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dc.contributor.authorAnnamalay, A.
dc.contributor.authorAbbott, S.
dc.contributor.authorSikazwe, C.
dc.contributor.authorKhoo, S.
dc.contributor.authorBizzintino, J.
dc.contributor.authorZhang, Guicheng
dc.contributor.authorLaing, I.
dc.contributor.authorChidlow, G.
dc.contributor.authorSmith, D.
dc.contributor.authorGern, J.
dc.contributor.authorGoldblatt, J.
dc.contributor.authorLehmann, D.
dc.contributor.authorGreen, R.
dc.contributor.authorLe Souëf, P.
dc.identifier.citationAnnamalay, A. and Abbott, S. and Sikazwe, C. and Khoo, S. and Bizzintino, J. and Zhang, G. and Laing, I. et al. 2016. Respiratory viruses in young South African children with acute lower respiratory infections and interactions with HIV. Journal of Clinical Virology. 81: pp. 58-63.

© 2016 Elsevier B.V..Background: Human rhinovirus (RV) is the most common respiratory virus and has been associated with frequent and severe acute lower respiratory infections (ALRI). The prevalence of RV species among HIV-infected children in South Africa is unknown. Objectives: To describe the prevalence of respiratory viruses, including RV species, associated with HIV status and other clinical symptoms in children less than two years of age with and without ALRI in Pretoria, South Africa. Study design: Nasopharyngeal aspirates were collected from 105 hospitalized ALRI cases and 53 non-ALRI controls less than two years of age. HIV status was determined. Common respiratory viruses were identified by PCR, and RV species and genotypes were identified by semi-nested PCR, sequencing and phylogenetic tree analyses. Results: Respiratory viruses were more common among ALRI cases than controls (83.8% vs. 69.2%; p = 0.041). RV was the most commonly identified virus in cases with pneumonia (45.6%) or bronchiolitis (52.1%), regardless of HIV status, as well as in controls (39.6%). RV-A was identified in 26.7% of cases and 15.1% of controls while RV-C was identified in 21.0% of cases and 18.9% of controls. HIV-infected children were more likely to be diagnosed with pneumonia than bronchiolitis (p < 0.01). RSV was not identified in any HIV-infected cases (n = 15) compared with 30.6% of HIV-uninfected cases (n = 85, p = 0.013), and was identified more frequently in bronchiolitis than in pneumonia cases (43.8% vs. 12.3%; p < 0.01). Conclusions: RV-A and RV-C are endemic in South African children and HIV infection may be protective against RSV and bronchiolitis.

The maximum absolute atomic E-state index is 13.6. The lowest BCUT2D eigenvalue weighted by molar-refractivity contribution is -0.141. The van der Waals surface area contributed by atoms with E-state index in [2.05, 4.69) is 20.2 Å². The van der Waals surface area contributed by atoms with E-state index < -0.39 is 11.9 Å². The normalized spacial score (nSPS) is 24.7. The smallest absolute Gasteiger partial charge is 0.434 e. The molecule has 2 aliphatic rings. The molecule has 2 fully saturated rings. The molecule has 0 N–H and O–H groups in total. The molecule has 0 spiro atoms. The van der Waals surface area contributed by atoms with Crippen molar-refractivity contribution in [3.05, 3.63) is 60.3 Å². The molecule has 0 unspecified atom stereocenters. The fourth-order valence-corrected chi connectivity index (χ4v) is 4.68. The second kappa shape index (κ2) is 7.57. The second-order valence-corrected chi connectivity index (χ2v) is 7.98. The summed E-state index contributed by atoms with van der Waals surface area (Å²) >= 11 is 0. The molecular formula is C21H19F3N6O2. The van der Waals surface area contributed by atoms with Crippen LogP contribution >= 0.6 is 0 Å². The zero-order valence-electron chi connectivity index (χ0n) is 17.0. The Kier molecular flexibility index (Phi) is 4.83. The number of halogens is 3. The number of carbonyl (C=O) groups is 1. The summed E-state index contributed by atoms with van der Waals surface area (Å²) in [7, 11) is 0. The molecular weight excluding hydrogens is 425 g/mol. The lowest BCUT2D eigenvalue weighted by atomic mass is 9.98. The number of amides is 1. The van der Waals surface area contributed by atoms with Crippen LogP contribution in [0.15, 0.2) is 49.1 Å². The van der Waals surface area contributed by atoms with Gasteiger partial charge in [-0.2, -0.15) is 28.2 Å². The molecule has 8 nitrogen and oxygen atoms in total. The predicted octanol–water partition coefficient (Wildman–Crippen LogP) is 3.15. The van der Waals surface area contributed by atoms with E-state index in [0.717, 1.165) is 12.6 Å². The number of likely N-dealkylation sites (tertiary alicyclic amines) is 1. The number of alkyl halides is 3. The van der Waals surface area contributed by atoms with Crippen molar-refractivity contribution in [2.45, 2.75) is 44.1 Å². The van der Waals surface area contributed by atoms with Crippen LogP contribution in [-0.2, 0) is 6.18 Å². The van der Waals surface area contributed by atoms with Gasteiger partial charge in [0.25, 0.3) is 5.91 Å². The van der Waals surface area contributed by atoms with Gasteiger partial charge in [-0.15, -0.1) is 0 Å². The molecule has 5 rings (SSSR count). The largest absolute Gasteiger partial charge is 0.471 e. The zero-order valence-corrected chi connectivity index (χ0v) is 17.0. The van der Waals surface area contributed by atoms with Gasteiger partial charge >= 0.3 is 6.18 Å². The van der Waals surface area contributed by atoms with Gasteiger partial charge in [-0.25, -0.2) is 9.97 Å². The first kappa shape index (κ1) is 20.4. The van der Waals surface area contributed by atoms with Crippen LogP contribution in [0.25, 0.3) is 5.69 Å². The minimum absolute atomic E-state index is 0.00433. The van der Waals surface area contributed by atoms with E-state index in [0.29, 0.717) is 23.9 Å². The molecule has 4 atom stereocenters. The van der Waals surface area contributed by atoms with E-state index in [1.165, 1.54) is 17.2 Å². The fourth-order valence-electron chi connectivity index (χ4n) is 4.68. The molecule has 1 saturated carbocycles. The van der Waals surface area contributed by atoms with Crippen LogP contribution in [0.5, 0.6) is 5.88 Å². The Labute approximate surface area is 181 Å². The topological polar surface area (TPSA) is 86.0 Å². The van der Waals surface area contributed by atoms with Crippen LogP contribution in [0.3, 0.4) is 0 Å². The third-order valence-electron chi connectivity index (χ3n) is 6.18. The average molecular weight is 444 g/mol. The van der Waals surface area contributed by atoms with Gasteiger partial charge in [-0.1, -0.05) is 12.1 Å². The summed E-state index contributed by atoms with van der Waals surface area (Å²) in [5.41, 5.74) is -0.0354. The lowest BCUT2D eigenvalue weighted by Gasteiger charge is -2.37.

dc.titleRespiratory viruses in young South African children with acute lower respiratory infections and interactions with HIV
dc.typeJournal Article
dcterms.source.titleJournal of Clinical Virology
curtin.departmentSchool of Public Health
curtin.accessStatusFulltext not available

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